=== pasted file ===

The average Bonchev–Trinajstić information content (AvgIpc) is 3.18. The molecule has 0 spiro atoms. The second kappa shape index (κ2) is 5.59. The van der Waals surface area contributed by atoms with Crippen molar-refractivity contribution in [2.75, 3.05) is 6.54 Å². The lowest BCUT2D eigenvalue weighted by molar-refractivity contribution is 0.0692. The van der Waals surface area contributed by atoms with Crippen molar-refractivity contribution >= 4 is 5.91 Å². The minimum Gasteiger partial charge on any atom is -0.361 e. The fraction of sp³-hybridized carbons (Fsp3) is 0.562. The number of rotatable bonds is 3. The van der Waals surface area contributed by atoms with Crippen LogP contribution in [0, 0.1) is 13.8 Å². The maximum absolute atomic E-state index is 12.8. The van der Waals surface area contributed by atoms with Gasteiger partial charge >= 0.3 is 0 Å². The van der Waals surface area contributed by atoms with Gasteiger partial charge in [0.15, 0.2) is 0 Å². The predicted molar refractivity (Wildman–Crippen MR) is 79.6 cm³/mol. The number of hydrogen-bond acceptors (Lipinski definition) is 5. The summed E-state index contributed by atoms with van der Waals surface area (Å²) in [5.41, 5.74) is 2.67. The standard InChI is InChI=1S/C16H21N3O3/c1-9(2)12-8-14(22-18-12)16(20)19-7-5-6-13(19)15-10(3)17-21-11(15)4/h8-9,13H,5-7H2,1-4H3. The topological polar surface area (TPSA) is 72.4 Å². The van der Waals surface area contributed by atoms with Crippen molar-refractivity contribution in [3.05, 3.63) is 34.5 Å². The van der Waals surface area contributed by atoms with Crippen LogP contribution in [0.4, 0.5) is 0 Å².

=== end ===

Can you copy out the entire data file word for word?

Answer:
The average Bonchev–Trinajstić information content (AvgIpc) is 3.18. The molecule has 0 spiro atoms. The second kappa shape index (κ2) is 5.59. The van der Waals surface area contributed by atoms with Crippen molar-refractivity contribution in [2.75, 3.05) is 6.54 Å². The lowest BCUT2D eigenvalue weighted by molar-refractivity contribution is 0.0692. The van der Waals surface area contributed by atoms with Crippen molar-refractivity contribution >= 4 is 5.91 Å². The minimum Gasteiger partial charge on any atom is -0.361 e. The fraction of sp³-hybridized carbons (Fsp3) is 0.562. The number of rotatable bonds is 3. The van der Waals surface area contributed by atoms with Crippen LogP contribution in [0, 0.1) is 13.8 Å². The maximum absolute atomic E-state index is 12.8. The van der Waals surface area contributed by atoms with Gasteiger partial charge >= 0.3 is 0 Å². The van der Waals surface area contributed by atoms with Gasteiger partial charge in [0.15, 0.2) is 0 Å². The predicted molar refractivity (Wildman–Crippen MR) is 79.6 cm³/mol. The number of hydrogen-bond acceptors (Lipinski definition) is 5. The summed E-state index contributed by atoms with van der Waals surface area (Å²) in [5.41, 5.74) is 2.67. The standard InChI is InChI=1S/C16H21N3O3/c1-9(2)12-8-14(22-18-12)16(20)19-7-5-6-13(19)15-10(3)17-21-11(15)4/h8-9,13H,5-7H2,1-4H3. The topological polar surface area (TPSA) is 72.4 Å². The van der Waals surface area contributed by atoms with Crippen molar-refractivity contribution in [3.05, 3.63) is 34.5 Å². The van der Waals surface area contributed by atoms with Crippen LogP contribution in [0.4, 0.5) is 0 Å².